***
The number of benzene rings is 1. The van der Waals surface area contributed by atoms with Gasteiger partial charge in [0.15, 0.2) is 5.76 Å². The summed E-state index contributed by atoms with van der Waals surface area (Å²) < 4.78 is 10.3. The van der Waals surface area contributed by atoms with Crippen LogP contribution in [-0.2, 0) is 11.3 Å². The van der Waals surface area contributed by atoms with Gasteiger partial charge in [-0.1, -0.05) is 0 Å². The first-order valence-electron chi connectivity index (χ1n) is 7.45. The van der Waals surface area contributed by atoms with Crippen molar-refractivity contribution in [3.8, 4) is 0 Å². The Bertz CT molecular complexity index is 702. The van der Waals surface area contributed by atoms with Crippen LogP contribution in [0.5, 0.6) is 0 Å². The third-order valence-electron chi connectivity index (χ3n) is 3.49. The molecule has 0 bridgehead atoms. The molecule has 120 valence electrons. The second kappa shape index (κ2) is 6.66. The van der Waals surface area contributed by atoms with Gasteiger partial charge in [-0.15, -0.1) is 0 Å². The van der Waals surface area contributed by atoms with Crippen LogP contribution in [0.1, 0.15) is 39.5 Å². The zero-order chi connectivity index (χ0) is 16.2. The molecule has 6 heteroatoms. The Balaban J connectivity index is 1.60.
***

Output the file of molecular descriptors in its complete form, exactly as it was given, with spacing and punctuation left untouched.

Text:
The number of benzene rings is 1. The van der Waals surface area contributed by atoms with Gasteiger partial charge in [0.15, 0.2) is 5.76 Å². The summed E-state index contributed by atoms with van der Waals surface area (Å²) < 4.78 is 10.3. The van der Waals surface area contributed by atoms with Crippen LogP contribution in [-0.2, 0) is 11.3 Å². The van der Waals surface area contributed by atoms with Gasteiger partial charge in [-0.1, -0.05) is 0 Å². The first-order valence-electron chi connectivity index (χ1n) is 7.45. The van der Waals surface area contributed by atoms with Crippen molar-refractivity contribution in [3.8, 4) is 0 Å². The Bertz CT molecular complexity index is 702. The van der Waals surface area contributed by atoms with Crippen LogP contribution in [0.5, 0.6) is 0 Å². The third-order valence-electron chi connectivity index (χ3n) is 3.49. The molecule has 0 bridgehead atoms. The molecule has 120 valence electrons. The second kappa shape index (κ2) is 6.66. The van der Waals surface area contributed by atoms with Gasteiger partial charge in [-0.15, -0.1) is 0 Å². The van der Waals surface area contributed by atoms with Crippen LogP contribution in [0.1, 0.15) is 39.5 Å². The zero-order chi connectivity index (χ0) is 16.2. The molecule has 6 heteroatoms. The Balaban J connectivity index is 1.60.